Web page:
Preview of a new collaborative piece by 2013-14 Hodder Fellow Pam Tanowitz and FLUX Quartet
The Lewis Center for the Arts’ Program in Dance will present “Borrowed Structures: Pam Tanowitz and FLUX Quartet,” the preview of a new collaborative work created by 2013-14 Hodder Fellow Pam Tanowitz and the string ensemble, FLUX Quartet, on Monday, November 4, at 7:00 p.m. in the Patricia and Ward Hagan ’48 Dance Studio, 185 Nassau Street. The performance will preview this yet untitled new work before its New York premiere at the Joyce Theater in February. Refreshments will be available prior to the performance beginning at 6:00 p.m. The event is free and open to the public.
This new collaborative work has been in process over the past several months and is being further developed and rehearsed at Princeton where Tanowitz and FLUX will be in residence during the week of October 28. Professional dancers from Pam Tanowitz Dance, the company that Tanowitz founded in 2000 and which includes former Merce Cunningham Dance Company members Melissa Toogood and Dylan Crossman, will perform the piece, which is set to “String Quartets 1 and 3” by composer Conlon Nancarrow.
“The dance mirrors and comments on the music as it weaves solos, duets, and trios into dense melodies, creating space and counterpoint as it unfolds, glimpsing aspects of narrative through the use of an emotionally charged score,” notes Tanowitz. Working with FLUX Quartet during the residency is intended to allow the dancers to gain a deeper knowledge of the complex musical score, taking the work to a new level of precision.
Tanowitz is an award-winning choreographer and a current Hodder Fellow at the Lewis Center for the Arts. She is the recipient of a 2009 Bessie Award for Be in the Gray With Me, a 2011 Guggenheim Fellowship, and has received commissions and residencies at The Kitchen, New York Live Arts, Dance Theater Workshop, Danspace Project, the Guggenheim Museum’s Works & Process program, and Baryshnikov Arts Center. Tanowitz holds a B.F.A. in Dance from the Ohio State University and an M.F.A. in Dance from Sarah Lawrence College.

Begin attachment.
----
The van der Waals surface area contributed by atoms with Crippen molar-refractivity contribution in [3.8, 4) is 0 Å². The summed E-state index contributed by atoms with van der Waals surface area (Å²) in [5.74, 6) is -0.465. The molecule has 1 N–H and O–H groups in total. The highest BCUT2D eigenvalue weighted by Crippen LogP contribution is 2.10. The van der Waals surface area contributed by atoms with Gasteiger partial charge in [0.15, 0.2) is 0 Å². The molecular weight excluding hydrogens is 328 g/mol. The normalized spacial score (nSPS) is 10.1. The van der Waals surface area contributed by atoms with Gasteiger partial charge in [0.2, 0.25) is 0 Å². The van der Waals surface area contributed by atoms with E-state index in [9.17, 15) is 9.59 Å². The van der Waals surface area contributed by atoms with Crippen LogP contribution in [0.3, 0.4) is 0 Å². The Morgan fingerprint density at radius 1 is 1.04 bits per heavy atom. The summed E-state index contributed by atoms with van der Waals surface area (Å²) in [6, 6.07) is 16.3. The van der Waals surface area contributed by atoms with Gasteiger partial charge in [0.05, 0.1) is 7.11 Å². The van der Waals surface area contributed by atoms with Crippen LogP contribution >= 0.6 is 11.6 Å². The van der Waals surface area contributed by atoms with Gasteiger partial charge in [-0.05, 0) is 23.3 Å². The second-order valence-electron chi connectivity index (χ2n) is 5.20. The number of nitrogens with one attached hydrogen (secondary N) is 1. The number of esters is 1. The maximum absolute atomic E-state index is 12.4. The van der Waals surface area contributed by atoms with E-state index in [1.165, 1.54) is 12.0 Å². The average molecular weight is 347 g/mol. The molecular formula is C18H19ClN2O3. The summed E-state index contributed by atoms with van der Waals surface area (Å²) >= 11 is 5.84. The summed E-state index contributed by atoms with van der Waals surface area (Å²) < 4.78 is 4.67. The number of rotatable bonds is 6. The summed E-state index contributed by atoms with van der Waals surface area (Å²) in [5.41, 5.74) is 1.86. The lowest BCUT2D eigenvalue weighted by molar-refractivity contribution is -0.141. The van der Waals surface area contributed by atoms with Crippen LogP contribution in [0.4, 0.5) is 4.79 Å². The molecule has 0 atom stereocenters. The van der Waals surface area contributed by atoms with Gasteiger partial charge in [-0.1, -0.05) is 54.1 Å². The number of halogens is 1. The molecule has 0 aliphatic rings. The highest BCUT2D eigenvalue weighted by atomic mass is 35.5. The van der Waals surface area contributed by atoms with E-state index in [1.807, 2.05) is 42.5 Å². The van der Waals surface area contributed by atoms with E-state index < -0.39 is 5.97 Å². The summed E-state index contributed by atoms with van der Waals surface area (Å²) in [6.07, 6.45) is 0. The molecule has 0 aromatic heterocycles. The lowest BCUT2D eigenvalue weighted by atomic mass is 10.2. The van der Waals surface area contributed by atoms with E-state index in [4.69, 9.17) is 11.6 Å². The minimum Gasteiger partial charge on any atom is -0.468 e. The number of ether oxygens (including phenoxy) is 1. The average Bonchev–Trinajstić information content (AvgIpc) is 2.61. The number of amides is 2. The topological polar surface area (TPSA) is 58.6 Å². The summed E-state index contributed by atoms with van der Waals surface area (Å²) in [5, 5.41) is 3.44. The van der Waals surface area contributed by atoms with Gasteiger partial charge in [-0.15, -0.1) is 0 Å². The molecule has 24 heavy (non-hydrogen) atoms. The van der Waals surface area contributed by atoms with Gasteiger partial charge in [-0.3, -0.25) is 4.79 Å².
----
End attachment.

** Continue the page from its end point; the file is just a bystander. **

Tanowitz notes that in her work she seeks to embrace the past rather than search for innovation separate from what came before, finding the contemporary relevance in antiquated steps and seeing direct links to the ways people move, express and relate in the present day. “I am totally fascinated with these connections,” she explains, “and am able to turn a familiar lexicon into bizarre, distorted movement that still feels at the same time hauntingly familiar, and also relevant.”
As one of four Hodder Fellows chosen this year from an applicant pool of over 1,000 emerging artists, Tanowitz has been provided funding to continue creating new work and invited to be an active member of the artistic community at the University. She will also be working with students on the creation of short, new, solo works and will create a “collage” of her works for students to perform at the annual Spring Dance Festival in February.
The FLUX Quartet is a string ensemble dedicated to the performance of contemporary classical music. The group is made up of violinists Tom Chiu and Conrad Harris; violist Max Mandel; and cellist Felix Fan. FLUX is renowned for its performance of Morton Feldman’s six-hour string quartet from 1993 and has paved the way for younger quartets focusing on similar repertoire. The quartet has performed at Carnegie’s Zankel Hall and the Kennedy Center, among many other venues, and has been heard on NPR’s All Things Considered, WNYC’s New Sounds and Soundcheck programs, and WFMU’s Stochastic Hit Parade. Its recordings include a new CD of Feldman’s work from MODE Records, and other composer compilations on the Tzadik, Innova, Cantaloupe, and Cold Blue Music labels.
Photo link: https://lca.sharefile.com/d/sd3aa142547d48a09
Photo caption 1: Award-winning choreographer and 2013-14 Hodder Fellow Pam Tanowitz
Photo credit 1: Photo by Brad Paris
Photo caption 2: Members of FLUX Quartet
Photo credit 2: Courtesy of FLUX Quartet